Tom Garrity

Crankshaft

In Uncategorized on February 10, 2018 at 5:10 pm

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My dad enjoys reading the newspaper.  It is part of his morning ritual.

Thumbing through the news of the day he heads to the sports page. Soon there after he will grouse about the success or failure of his Notre Dame Irish and whichever Houston sports franchise is playing.

Then, he gets quiet.  Occasionally a chuckle, other times outright laughter.  He reads through the comics like a bookie studies a racing form.  The frames of humorous wisdom helps dad make sense of the world.

IMG_8228Once, a long time ago, after I graduated from TCU. I commented about the Crankshaft cartoons. According to Wikipedia, “Crankshaft is an eponymous comic strip about an elderly, curmudgeonly school bus driver which debuted on June 8, 1987.”

I must have been an early adopter because I’ve been reading the comic strip since 1987.  But, I’ve never purchased a newspaper with Crankshaft on its pages.  My dad, remembering the comic strip comment has made saving the daily muse a part of his morning ritual.

As a result, whenever I head to Houston to visit, I have a stack of comic strips to catch up IMG_8226on when I get back to Albuquerque.

Funny, I let my dad know that he didn’t need to clip those out for me.  Gosh, it has been 20 years now?  He says he doesn’t mind.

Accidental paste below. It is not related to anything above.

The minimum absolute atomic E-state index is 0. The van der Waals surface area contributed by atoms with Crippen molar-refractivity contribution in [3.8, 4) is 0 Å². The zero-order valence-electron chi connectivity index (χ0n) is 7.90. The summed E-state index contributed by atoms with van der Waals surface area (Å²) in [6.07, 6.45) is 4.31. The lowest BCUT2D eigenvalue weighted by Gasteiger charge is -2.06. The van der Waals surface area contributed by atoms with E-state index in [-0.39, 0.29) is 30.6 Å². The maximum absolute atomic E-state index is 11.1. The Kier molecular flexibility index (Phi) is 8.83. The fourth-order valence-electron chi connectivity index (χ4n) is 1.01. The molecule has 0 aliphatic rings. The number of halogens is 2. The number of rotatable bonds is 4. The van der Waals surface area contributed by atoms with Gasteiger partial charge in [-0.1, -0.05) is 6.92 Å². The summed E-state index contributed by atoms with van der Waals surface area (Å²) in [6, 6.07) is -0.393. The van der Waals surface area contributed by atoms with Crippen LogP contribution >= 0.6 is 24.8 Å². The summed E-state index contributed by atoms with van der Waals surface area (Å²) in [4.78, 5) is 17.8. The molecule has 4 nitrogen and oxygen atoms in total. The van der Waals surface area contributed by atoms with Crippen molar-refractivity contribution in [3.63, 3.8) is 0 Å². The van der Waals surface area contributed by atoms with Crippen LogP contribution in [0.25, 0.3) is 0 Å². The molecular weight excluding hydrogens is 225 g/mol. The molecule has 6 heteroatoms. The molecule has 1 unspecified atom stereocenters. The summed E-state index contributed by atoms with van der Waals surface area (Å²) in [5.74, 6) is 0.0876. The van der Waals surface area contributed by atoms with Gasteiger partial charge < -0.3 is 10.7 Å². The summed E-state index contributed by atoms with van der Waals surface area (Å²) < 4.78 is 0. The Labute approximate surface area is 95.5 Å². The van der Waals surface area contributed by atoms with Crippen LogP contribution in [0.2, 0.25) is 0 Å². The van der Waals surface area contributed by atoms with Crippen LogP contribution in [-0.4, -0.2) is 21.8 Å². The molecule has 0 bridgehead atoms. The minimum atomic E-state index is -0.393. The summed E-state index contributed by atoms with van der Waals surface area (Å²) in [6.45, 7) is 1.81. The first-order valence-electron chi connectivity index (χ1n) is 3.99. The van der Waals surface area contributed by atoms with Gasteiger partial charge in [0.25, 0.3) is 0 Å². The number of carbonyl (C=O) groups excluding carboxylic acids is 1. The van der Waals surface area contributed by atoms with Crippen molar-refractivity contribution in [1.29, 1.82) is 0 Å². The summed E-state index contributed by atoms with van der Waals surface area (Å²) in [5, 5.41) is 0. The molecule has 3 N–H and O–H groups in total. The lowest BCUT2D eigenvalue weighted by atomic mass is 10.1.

And now in my later years, I “get it.” Clipping the comics provides a way for him to connect with me each day, even though I am not in his immediate presence.

Today, I went through another collection of Crankshaft comics.  A stack that was procured during my last trip to Houston.

He wasn’t with me in Albuquerque, but I could sure hear his laugh as I read through the comics.

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Resetting the customer experience

In Messaging, Reputation on January 30, 2018 at 5:12 pm

IMG_8027A client of mine tells his staff “everyone is going to make mistakes, its how you respond to those times that matter.”

In essence, it is a primer for crisis communications 101.

Putting a twist on my client’s words, when things go wrong, and they will, every organization has a chance to reset the customer experience.

The airline industry is a place where you see customer expectations fall short on a regular basis.  It just happens.  We’ve all seen how airlines have, and have not, done a good job resetting the customer experience.

When twitter was in its infancy, I groused about the Delta Airlines boarding process and how their many different “zones” reminded me of Dante’s Inferno.  The person who handled the airline social media account reached out and said my tweet was making the rounds.  That’s nice. But, for the most part, nothing has changed.

United Airlines flight attendants just looked at me with puppy dog eyes when someone who really needed two seats was doing what he could to fit into one seat.  I raised the arm rest and commented “come on in the water is fine.” I then sat through the next two and a half hours contorted in my seat trying to do my best to give my seat mate “space”.

On another United flight, I gave up my window seat so a family could sit together.  The attendants rewarded me with an emergency exit row to myself.  That was nice.

American Airlines… don’t get me started.

But Southwest Airlines, in the spirit of full disclosure I was an A-List member, has found a way to master resetting customer expectations. My flight yesterday (documented on Instagram Stories) was scheduled to be five and a half hours.  Because of mechanical issues with the airplane, it ended up being closer to a ten hour trip.